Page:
Things that worry me about both Parties? Further encroachment towards the EU. Yet, the Liberal Democrats support a referendum. I’m not a fan of referendums on the whole (I think those with vested interests can pour too much money into the debate – see AV referendum) but on remaining members of the European Union I feel that it is vital for the people of the UK to have their say. Increased borrowing – I can barely tolerate it, but if we simply cut away at the state in the manner some libertarians and UKIPers wanted, I honestly think there would be anarchy. You cannot simply cut, cut and cut public spending, sadly we are too reliant on it. To pull the rug from underneath the public sector would leave a sorry mess. We should continue to cut at the pace we are doing now, any further and we could be guilty of going “too far, too fast.” The Coalition is held together by a paper-thin promise to cut the deficit, and they are on track to do so by 2016. This has to remain the economic priority.

The Conservatives have taken a battering in the Local Elections, and already they cry for more “conservatism.” This is the tipping point for me, I want less conservatism and more liberalism. And that my friends, is why I will be joining the Liberal Democrats.

I have some friends in the Conservatives who will be reading this and I honestly think they will agree with me on a lot of what I’ve said, it’ll  be interesting if they take the leap with me. I’ll be looking to join up with the people at Liberal Reform and I hope they’ll join me!

Come 2015 I will be campaigning for the Liberal Democrats. Oh, and somebody owes me a meeting with David Laws!

I agree with Ed — May 1, 2012

I agree with Ed

Yes, believe it or not – I agree with Ed Miliband. Trust me, I was as surprised as you are. You are in the right place I promise you. A Conservative is openly agreeing with Ed Miliband. Worse yet, its yet another Tory policy I disagree with. Maybe I am in the wrong Party after all

This week’s horror show policy idea (baring in mind its only Tuesday!) is the idea to give married couples a tax break. To many, on the face of it this doesn’t seem like such a bad policy, but trust me – it is.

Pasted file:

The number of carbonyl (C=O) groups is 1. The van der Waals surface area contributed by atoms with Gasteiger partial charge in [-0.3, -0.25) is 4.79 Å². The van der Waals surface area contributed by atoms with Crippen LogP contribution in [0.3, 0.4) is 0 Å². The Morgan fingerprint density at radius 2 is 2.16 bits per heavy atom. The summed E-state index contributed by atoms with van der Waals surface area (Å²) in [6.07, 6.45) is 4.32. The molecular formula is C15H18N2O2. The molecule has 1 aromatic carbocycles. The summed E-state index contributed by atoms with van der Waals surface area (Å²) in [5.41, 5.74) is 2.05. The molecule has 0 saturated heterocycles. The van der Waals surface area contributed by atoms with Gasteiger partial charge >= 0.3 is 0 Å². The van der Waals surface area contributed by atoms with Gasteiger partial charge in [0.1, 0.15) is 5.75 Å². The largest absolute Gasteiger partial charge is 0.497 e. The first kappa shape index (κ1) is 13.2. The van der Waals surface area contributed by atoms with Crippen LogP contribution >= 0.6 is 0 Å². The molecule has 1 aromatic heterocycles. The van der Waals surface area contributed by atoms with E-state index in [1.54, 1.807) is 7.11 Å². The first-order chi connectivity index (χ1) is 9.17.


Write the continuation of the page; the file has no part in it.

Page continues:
“A High Court judge is launching a campaign to champion the institution of marriage as “the most stable family structure” for raising children.” What a load of garbage. I don’t know what reality this judge is living in, but there are plenty of people who are brought up by single parents, step-parents and same-sex parents. The idea that children are better off simply because their parents remain married is bogus, its a sweeping generalisation. Children are individuals, whose cases will differ from child to child.

As Ed Miliband so succinctly put it (never thought I’d write that here!)

“But in the end what matters most is the strength of your commitment and whether you provide a good and loving home to your children. That comes in different forms. It’s really important to say that.”

But there is a more philosophical point behind this policy idea. To give married couples any form of tax break suggests to the public that being married is better than cohabiting. The Government is encouraging people to get married with a tax incentive, it is clearly stating that marriage is the better option for couples and that people should be rewarded for remaining married. It is social engineering in its most blatant form.

The state should remain neutral in social issues such as this, it shouldn’t be showing a preference to one party over another.

Beyond the sorry mess of the idea, how would they go about implementing the policy? Would it be for all married couples? Couples married after the tax break is introduced? How much would it cost? How would they cut it off? Would it be a flat tax break, or progressive? Would it encourage more “sham” marriages? Would same-sex couples receive it? (I highly doubt this by the way, this is a policy being pushed by the Right of the Party, who are against “marriage” for same-sex couples – making the policy even more repugnant).

Overall, tax breaks are a shambolic idea being suggested by the Right wing of a Party who wants less state intervention, but is paradoxically suggesting the complete opposite.

Ed Miliband is completely right to oppose the policy and for that, I congratulate him.

Is is time for me to leave the Conservatives? — April 25, 2012

Is is time for me to leave the Conservatives?

Well, well, well. Omnishambles indeed. Where to start? The Conservatives have had an absolute disastrous month or so. I might as well start with the biggest of all screw ups. The UK is back in recession. There’s no spinning the fact, back to back quarters of negative growth is a disaster, it puts the UK in real danger, the Eurozone is a mess and the UK could lose its credit rating and the markets confidence, which was crucial to George Osborne’s Plan A.

Recent news this past week offered the UK some “good news” the Government was borrowing less than before, a fall in real terms of approximately 10% to (wait for it)… £126bn. It’s not a fall in borrowing at all, its a fall in the rate. Conservatives and Cameron especially are quick to remind Labour that you don’t get out of a debt crises by piling on more debt. But that is EXACTLY what the Coalition is doing. Austerity hasn’t even kicked in yet, with estimates that 15% of the spending cuts have actually occurred as of this month. There is a lot more to come, and sadly Plan A isn’t working right now.